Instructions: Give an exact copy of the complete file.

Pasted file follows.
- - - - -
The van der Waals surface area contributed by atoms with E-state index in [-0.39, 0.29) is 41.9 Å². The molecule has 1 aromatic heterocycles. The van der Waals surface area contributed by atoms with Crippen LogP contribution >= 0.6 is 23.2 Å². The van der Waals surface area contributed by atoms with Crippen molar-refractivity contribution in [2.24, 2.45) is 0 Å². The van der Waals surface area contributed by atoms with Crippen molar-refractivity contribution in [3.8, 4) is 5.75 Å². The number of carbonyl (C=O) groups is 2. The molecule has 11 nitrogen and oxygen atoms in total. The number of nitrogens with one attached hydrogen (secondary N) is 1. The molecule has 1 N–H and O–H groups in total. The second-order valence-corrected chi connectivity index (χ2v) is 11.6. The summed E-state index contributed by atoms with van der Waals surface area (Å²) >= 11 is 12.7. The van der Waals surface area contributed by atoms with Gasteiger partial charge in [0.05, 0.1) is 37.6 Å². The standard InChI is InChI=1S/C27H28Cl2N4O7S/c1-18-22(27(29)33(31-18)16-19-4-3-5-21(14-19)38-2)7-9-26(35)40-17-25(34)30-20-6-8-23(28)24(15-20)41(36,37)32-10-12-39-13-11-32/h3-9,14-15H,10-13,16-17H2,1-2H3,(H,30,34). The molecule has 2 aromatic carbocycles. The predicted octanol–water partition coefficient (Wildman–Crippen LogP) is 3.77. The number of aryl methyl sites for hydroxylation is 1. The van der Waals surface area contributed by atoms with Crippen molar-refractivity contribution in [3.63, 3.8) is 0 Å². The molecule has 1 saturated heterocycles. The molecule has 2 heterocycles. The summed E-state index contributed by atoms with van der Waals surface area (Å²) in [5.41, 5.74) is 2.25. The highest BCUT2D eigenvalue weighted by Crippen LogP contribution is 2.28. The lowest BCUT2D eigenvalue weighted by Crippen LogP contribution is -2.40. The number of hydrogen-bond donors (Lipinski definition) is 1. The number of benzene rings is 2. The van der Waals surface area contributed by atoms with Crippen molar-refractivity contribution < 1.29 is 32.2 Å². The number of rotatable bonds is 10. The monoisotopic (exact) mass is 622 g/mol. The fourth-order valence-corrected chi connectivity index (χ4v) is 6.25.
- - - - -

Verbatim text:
The van der Waals surface area contributed by atoms with E-state index in [-0.39, 0.29) is 41.9 Å². The molecule has 1 aromatic heterocycles. The van der Waals surface area contributed by atoms with Crippen LogP contribution >= 0.6 is 23.2 Å². The van der Waals surface area contributed by atoms with Crippen molar-refractivity contribution in [2.24, 2.45) is 0 Å². The van der Waals surface area contributed by atoms with Crippen molar-refractivity contribution in [3.8, 4) is 5.75 Å². The number of carbonyl (C=O) groups is 2. The molecule has 11 nitrogen and oxygen atoms in total. The number of nitrogens with one attached hydrogen (secondary N) is 1. The molecule has 1 N–H and O–H groups in total. The second-order valence-corrected chi connectivity index (χ2v) is 11.6. The summed E-state index contributed by atoms with van der Waals surface area (Å²) >= 11 is 12.7. The van der Waals surface area contributed by atoms with Gasteiger partial charge in [0.05, 0.1) is 37.6 Å². The standard InChI is InChI=1S/C27H28Cl2N4O7S/c1-18-22(27(29)33(31-18)16-19-4-3-5-21(14-19)38-2)7-9-26(35)40-17-25(34)30-20-6-8-23(28)24(15-20)41(36,37)32-10-12-39-13-11-32/h3-9,14-15H,10-13,16-17H2,1-2H3,(H,30,34). The molecule has 2 aromatic carbocycles. The predicted octanol–water partition coefficient (Wildman–Crippen LogP) is 3.77. The number of aryl methyl sites for hydroxylation is 1. The van der Waals surface area contributed by atoms with Crippen molar-refractivity contribution in [3.63, 3.8) is 0 Å². The molecule has 1 saturated heterocycles. The molecule has 2 heterocycles. The summed E-state index contributed by atoms with van der Waals surface area (Å²) in [5.41, 5.74) is 2.25. The highest BCUT2D eigenvalue weighted by Crippen LogP contribution is 2.28. The lowest BCUT2D eigenvalue weighted by Crippen LogP contribution is -2.40. The number of hydrogen-bond donors (Lipinski definition) is 1. The number of benzene rings is 2. The van der Waals surface area contributed by atoms with Crippen molar-refractivity contribution < 1.29 is 32.2 Å². The number of rotatable bonds is 10. The monoisotopic (exact) mass is 622 g/mol. The fourth-order valence-corrected chi connectivity index (χ4v) is 6.25.